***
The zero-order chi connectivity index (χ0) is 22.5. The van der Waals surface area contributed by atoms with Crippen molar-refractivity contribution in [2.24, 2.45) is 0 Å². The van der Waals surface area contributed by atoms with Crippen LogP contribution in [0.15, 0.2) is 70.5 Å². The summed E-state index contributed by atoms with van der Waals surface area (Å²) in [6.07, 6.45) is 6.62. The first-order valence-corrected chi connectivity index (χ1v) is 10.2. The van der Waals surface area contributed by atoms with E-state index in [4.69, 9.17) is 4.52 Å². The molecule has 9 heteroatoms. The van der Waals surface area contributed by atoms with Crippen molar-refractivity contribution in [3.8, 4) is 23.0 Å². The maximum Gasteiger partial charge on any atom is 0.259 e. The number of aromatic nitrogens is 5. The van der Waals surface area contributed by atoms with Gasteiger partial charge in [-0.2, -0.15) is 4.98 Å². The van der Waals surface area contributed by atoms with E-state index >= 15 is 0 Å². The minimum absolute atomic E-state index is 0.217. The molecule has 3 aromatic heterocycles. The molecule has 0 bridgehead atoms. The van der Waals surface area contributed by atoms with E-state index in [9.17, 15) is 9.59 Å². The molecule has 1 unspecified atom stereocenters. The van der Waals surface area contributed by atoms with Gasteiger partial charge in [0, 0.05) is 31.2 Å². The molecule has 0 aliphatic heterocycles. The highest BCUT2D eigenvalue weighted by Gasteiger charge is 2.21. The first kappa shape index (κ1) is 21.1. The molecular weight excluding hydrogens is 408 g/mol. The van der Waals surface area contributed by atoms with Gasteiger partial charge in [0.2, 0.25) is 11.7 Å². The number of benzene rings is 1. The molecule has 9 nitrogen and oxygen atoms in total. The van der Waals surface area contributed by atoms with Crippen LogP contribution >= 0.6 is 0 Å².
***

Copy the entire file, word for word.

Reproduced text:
The zero-order chi connectivity index (χ0) is 22.5. The van der Waals surface area contributed by atoms with Crippen molar-refractivity contribution in [2.24, 2.45) is 0 Å². The van der Waals surface area contributed by atoms with Crippen LogP contribution in [0.15, 0.2) is 70.5 Å². The summed E-state index contributed by atoms with van der Waals surface area (Å²) in [6.07, 6.45) is 6.62. The first-order valence-corrected chi connectivity index (χ1v) is 10.2. The van der Waals surface area contributed by atoms with E-state index in [4.69, 9.17) is 4.52 Å². The molecule has 9 heteroatoms. The van der Waals surface area contributed by atoms with Crippen molar-refractivity contribution in [3.8, 4) is 23.0 Å². The maximum Gasteiger partial charge on any atom is 0.259 e. The number of aromatic nitrogens is 5. The van der Waals surface area contributed by atoms with Gasteiger partial charge in [-0.2, -0.15) is 4.98 Å². The van der Waals surface area contributed by atoms with E-state index >= 15 is 0 Å². The minimum absolute atomic E-state index is 0.217. The molecule has 3 aromatic heterocycles. The molecule has 0 bridgehead atoms. The van der Waals surface area contributed by atoms with E-state index in [9.17, 15) is 9.59 Å². The molecule has 1 unspecified atom stereocenters. The van der Waals surface area contributed by atoms with Gasteiger partial charge in [0, 0.05) is 31.2 Å². The molecule has 0 aliphatic heterocycles. The highest BCUT2D eigenvalue weighted by Gasteiger charge is 2.21. The first kappa shape index (κ1) is 21.1. The molecular weight excluding hydrogens is 408 g/mol. The van der Waals surface area contributed by atoms with Gasteiger partial charge in [0.2, 0.25) is 11.7 Å². The number of benzene rings is 1. The molecule has 9 nitrogen and oxygen atoms in total. The van der Waals surface area contributed by atoms with Crippen LogP contribution >= 0.6 is 0 Å².